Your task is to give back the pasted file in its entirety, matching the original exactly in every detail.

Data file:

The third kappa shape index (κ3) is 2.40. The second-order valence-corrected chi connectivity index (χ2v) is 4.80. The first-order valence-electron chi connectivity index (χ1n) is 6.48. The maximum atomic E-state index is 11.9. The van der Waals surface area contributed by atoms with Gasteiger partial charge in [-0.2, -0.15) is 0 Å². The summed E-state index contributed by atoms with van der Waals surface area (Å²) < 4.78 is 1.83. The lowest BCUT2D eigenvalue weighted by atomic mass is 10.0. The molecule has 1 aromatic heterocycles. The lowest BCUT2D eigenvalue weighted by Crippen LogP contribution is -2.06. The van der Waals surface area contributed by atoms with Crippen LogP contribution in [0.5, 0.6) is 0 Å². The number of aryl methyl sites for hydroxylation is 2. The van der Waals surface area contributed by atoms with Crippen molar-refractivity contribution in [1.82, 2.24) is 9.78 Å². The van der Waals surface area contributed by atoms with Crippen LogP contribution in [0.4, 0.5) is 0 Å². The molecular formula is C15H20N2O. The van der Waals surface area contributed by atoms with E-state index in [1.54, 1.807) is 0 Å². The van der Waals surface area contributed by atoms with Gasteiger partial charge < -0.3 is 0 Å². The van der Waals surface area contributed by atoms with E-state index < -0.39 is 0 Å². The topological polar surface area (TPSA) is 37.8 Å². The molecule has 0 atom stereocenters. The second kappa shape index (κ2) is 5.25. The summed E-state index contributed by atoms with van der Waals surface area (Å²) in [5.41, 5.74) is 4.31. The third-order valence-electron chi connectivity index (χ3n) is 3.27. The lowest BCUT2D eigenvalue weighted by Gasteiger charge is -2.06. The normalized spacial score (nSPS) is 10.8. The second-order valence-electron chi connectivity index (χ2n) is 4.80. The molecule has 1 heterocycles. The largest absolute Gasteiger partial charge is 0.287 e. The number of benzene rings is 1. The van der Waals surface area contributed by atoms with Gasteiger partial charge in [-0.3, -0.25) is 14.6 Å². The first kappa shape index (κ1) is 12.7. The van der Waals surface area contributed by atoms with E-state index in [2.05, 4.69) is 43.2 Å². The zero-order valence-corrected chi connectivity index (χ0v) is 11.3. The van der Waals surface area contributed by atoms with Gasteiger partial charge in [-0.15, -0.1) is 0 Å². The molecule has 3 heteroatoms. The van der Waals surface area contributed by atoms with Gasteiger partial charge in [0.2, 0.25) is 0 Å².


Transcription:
The third kappa shape index (κ3) is 2.40. The second-order valence-corrected chi connectivity index (χ2v) is 4.80. The first-order valence-electron chi connectivity index (χ1n) is 6.48. The maximum atomic E-state index is 11.9. The van der Waals surface area contributed by atoms with Gasteiger partial charge in [-0.2, -0.15) is 0 Å². The summed E-state index contributed by atoms with van der Waals surface area (Å²) < 4.78 is 1.83. The lowest BCUT2D eigenvalue weighted by atomic mass is 10.0. The molecule has 1 aromatic heterocycles. The lowest BCUT2D eigenvalue weighted by Crippen LogP contribution is -2.06. The van der Waals surface area contributed by atoms with Crippen LogP contribution in [0.5, 0.6) is 0 Å². The number of aryl methyl sites for hydroxylation is 2. The van der Waals surface area contributed by atoms with Crippen molar-refractivity contribution in [1.82, 2.24) is 9.78 Å². The van der Waals surface area contributed by atoms with Crippen LogP contribution in [0.4, 0.5) is 0 Å². The molecular formula is C15H20N2O. The van der Waals surface area contributed by atoms with E-state index in [1.54, 1.807) is 0 Å². The van der Waals surface area contributed by atoms with Gasteiger partial charge < -0.3 is 0 Å². The van der Waals surface area contributed by atoms with E-state index < -0.39 is 0 Å². The topological polar surface area (TPSA) is 37.8 Å². The molecule has 0 atom stereocenters. The second kappa shape index (κ2) is 5.25. The summed E-state index contributed by atoms with van der Waals surface area (Å²) in [5.41, 5.74) is 4.31. The third-order valence-electron chi connectivity index (χ3n) is 3.27. The lowest BCUT2D eigenvalue weighted by Gasteiger charge is -2.06. The normalized spacial score (nSPS) is 10.8. The second-order valence-electron chi connectivity index (χ2n) is 4.80. The molecule has 1 heterocycles. The largest absolute Gasteiger partial charge is 0.287 e. The number of benzene rings is 1. The van der Waals surface area contributed by atoms with Gasteiger partial charge in [-0.3, -0.25) is 14.6 Å². The first kappa shape index (κ1) is 12.7. The van der Waals surface area contributed by atoms with E-state index in [2.05, 4.69) is 43.2 Å². The zero-order valence-corrected chi connectivity index (χ0v) is 11.3. The van der Waals surface area contributed by atoms with Gasteiger partial charge in [-0.15, -0.1) is 0 Å². The molecule has 3 heteroatoms. The van der Waals surface area contributed by atoms with Gasteiger partial charge in [0.2, 0.25) is 0 Å².